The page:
Hindu Vivek Kendra
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'US terror aid to Pakistan more useful against India'

'US terror aid to Pakistan more useful against India'

Author: NYT & Agencies
Publication: The Times of India
Date: May 21, 2007
URL: http://timesofindia.indiatimes.com/Pak_using_US_aid_against_India/articleshow/2063202.cms

Pakistan has received $1.8 billon as security assistance from the US for the war against terrorism, but the weapons financed under it are "more useful in countering India" than fighting Al Qaida and Taliban, according to a study by the US-based Centre for Strategic and International Studies (CSIS).

The security assistance mostly finances large weapons systems and these are more useful in countering India than fighting Al Qaida or the Taliban, Craig Cohen and Derek Chollet, the authors of the study, have said. Also, the US is continuing to make large payments of roughly $1 billion a year to Pakistan for what it calls reimbursements to the country's military for conducting counterterrorism efforts along the border with Afghanistan, even though Pakistan's President decided eight months ago to slash patrols through the area where Al Qaida and Taliban fighters are most active.

The monthly payments, called coalition support funds, are not widely advertised. Buried in public budget numbers, the payments are intended to reimburse Pakistan's military for the cost of the operations. So far, Pakistan has received more than $5.6 billion under the program over five years, more than half of the total aid the US has sent to the country since the September 11, 2001, attacks, not counting covert funds.

Some American military officials in the region have recommended that the money be tied to Pakistan's performance in pursuing Al Qaida and keeping the Taliban from gaining a haven from which to attack the government of Afghanistan. American officials have been surprised by the speed at which both organisations have gained strength in the past year.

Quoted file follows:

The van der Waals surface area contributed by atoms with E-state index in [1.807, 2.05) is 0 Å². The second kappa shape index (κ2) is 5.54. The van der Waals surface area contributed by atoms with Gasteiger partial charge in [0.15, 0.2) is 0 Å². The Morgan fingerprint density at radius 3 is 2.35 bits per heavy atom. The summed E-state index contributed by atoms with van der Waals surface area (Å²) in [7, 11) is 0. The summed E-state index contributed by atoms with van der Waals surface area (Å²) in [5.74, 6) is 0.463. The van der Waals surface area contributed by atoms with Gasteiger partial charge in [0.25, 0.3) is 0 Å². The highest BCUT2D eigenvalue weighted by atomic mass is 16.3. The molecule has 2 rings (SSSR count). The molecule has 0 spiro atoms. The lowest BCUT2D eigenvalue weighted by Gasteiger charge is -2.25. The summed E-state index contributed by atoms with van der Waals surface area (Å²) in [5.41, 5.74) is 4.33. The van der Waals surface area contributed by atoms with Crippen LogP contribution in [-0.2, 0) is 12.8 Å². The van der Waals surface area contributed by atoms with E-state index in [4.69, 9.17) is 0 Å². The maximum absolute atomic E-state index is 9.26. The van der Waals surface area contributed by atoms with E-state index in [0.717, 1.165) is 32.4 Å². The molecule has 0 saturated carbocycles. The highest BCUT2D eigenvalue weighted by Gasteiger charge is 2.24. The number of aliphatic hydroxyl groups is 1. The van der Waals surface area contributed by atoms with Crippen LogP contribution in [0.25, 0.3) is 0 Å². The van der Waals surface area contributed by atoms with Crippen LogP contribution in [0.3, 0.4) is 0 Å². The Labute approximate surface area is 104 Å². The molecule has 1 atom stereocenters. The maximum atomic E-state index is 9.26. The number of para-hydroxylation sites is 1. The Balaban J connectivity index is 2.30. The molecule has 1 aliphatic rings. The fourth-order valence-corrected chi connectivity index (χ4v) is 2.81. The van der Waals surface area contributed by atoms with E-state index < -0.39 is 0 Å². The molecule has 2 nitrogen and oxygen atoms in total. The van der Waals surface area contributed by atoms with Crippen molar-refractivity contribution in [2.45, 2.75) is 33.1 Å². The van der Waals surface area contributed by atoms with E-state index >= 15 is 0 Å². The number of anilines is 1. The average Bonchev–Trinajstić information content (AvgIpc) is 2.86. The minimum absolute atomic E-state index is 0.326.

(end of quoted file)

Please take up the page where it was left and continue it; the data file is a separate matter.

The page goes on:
But Bush administration officials say no such plan is being considered, despite new evidence that the Pakistani military is often looking the other way when Taliban fighters retreat across the border into Pakistan, ignoring calls from American spotters to intercept them.

There is also at least one American report that Pakistani security forces have fired in support of Taliban fighters attacking Afghan posts. The administration, according to some current and former officials, is fearful of cutting off the cash or linking it to performance for fear of further destabilizing Pakistan's president, General Pervez Musharraf, who is facing the biggest challenges to his rule since he took power in 1999.

The White House would not directly answer the question of why Pakistan is being paid the same very large
amount after publicly declaring that it is significantly cutting back on its patrols in the most important border area. But Gordon Johndroe, a spokesman for Stephen J Hadley, the national security adviser, emphasised Pakistan's strategic importance in the region.

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